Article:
As far as the craft of writing Martin has some advice. He said, “The best advice to get started is just to write every day. You know if you write two pages a day in six months you got a book, that’s two lousy pages a day. That’s 500 words.”

As far as submitting an author’s book to a publisher, Martin said, “You damn well better be halfway into your second book when you submit your first one because they [publishers] don’t want a ‘one shot deal.’ They don’t make any money on one-shot deals … They want that first book to do alright hoping that you will build an audience on your second book.”

He said that the agent “better be convinced they can sell that book.”

Martin admitted that he wasn’t very patient when it came to waiting to hear back from publishers. So, against the advice common during the early years of his writing career, he submitted his work to everybody. This brought him to his advice on query letters. He said, “Writing a brilliant query letter” is an absolute. It’s what gets one’s foot in the door.

On advice about author’s getting their work edited, send out “lots of free books.”

He said that it’s what he did and he didn’t copyright any of his work, because he wasn’t afraid of his work being stolen.

“I love people when they stole my work, they can steal every book I have … as long as they didn’t take my name off of it. You have a market of 7 billion people … you just can’t imagine touching them all. If your book gets out there and you get some word of mouth off of some of it and somebody steals it, let ‘em steal it. Anybody that gets your work out there is a good thing.”

For authors who are timid in approaching people about their book, Martin’s advice was to get a book into someone’s hands and then follow that with, “…may I sign that for you?”

Martin wasn’t short on helpful guidance. He said that a writer needs to finish the chapter with a great ending that pulls the reader to the next chapter, otherwise a reader will have the impulse to put the book down and that’s not what an author wants when someone is reading their book.

Martin also said that he likes to check his work for repetitive words, words like “that” which he considers “the most overused, unnecessary word in the English language.”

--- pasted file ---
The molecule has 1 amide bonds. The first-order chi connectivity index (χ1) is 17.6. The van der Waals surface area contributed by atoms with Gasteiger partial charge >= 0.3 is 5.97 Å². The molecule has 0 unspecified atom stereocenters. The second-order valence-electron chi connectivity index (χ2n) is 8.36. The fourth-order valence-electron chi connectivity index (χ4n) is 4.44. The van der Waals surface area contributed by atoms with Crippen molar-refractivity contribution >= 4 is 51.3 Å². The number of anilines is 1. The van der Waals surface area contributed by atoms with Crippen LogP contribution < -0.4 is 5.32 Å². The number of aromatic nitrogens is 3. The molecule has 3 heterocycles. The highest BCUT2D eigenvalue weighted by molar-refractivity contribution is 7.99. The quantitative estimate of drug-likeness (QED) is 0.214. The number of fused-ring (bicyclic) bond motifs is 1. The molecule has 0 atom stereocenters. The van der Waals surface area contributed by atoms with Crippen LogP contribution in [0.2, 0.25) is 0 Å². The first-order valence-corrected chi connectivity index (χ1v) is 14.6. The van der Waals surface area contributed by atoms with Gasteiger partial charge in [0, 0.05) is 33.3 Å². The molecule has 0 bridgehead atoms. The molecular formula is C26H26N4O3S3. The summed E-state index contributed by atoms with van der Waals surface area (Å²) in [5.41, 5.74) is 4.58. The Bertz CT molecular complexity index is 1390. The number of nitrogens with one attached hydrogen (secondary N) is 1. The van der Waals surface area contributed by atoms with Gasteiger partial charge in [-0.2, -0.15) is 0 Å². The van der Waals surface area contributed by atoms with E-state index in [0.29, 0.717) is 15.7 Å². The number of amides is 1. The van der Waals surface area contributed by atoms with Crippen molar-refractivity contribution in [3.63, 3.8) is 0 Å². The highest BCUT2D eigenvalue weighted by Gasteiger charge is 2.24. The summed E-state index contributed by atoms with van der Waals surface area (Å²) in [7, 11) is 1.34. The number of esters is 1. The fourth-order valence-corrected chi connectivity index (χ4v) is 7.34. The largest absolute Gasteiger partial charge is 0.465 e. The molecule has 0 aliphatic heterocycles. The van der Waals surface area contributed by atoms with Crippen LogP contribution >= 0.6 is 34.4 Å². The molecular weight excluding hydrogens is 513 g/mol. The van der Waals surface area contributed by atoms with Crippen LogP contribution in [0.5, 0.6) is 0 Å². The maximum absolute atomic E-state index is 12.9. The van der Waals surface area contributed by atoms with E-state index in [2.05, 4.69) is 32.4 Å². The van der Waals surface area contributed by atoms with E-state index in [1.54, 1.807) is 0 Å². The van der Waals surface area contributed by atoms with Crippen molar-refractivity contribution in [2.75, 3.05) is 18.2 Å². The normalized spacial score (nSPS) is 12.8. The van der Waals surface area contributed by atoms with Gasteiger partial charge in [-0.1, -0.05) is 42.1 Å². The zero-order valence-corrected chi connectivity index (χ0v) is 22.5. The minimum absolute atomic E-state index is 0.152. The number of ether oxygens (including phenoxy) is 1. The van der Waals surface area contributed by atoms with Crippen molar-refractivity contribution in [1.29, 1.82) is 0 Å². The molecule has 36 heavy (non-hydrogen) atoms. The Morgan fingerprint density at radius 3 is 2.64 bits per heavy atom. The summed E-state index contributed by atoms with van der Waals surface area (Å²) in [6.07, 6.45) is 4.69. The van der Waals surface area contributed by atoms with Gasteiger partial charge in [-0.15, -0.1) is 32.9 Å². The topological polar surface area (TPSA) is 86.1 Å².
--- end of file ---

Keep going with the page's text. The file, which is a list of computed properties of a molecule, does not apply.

Janet Skibinski, the secretary for WOK said that this was a surprising tip for her but very helpful.

Brent Gill, a member of WOK and also an author himself found the workshop very useful. He said that he is working on a novel at the moment. One question he posed during the workshop was how an author who may lack salesmanship can find ways that suit them better in order sell a book during a book signing event. Gill said many writers find the thought of having to sell their own books “terribly, terribly difficult, it’s not in their nature and if we are going to create a saleable item, we’re going to have to sell it … We’re going to have to learn to use the methods that he [Martin] spoke of.”

Joan Raymond, President of WOK said she “really appreciated Larry’s honest advice about how we as authors, must be willing to be creative in marketing our work. I think it’s good advice to break a novel into sizeable bites. Anything to get across that writing doesn’t have to be a grueling experience, one just needs to commit ‘either time in chair or pages on a regular basis,’” as Martin pointed out in his workshop.

WOKs next event is Writers of Kern Annual Spring Conference, hosted on March 17, at Hodels. The all-day event which will feature screenwriter Dave Congalton, publisher Ernie Zarra, revisionist Rebecca Langston-George and poet Brendan Constantine.

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Local author shares advice at writer’s workshop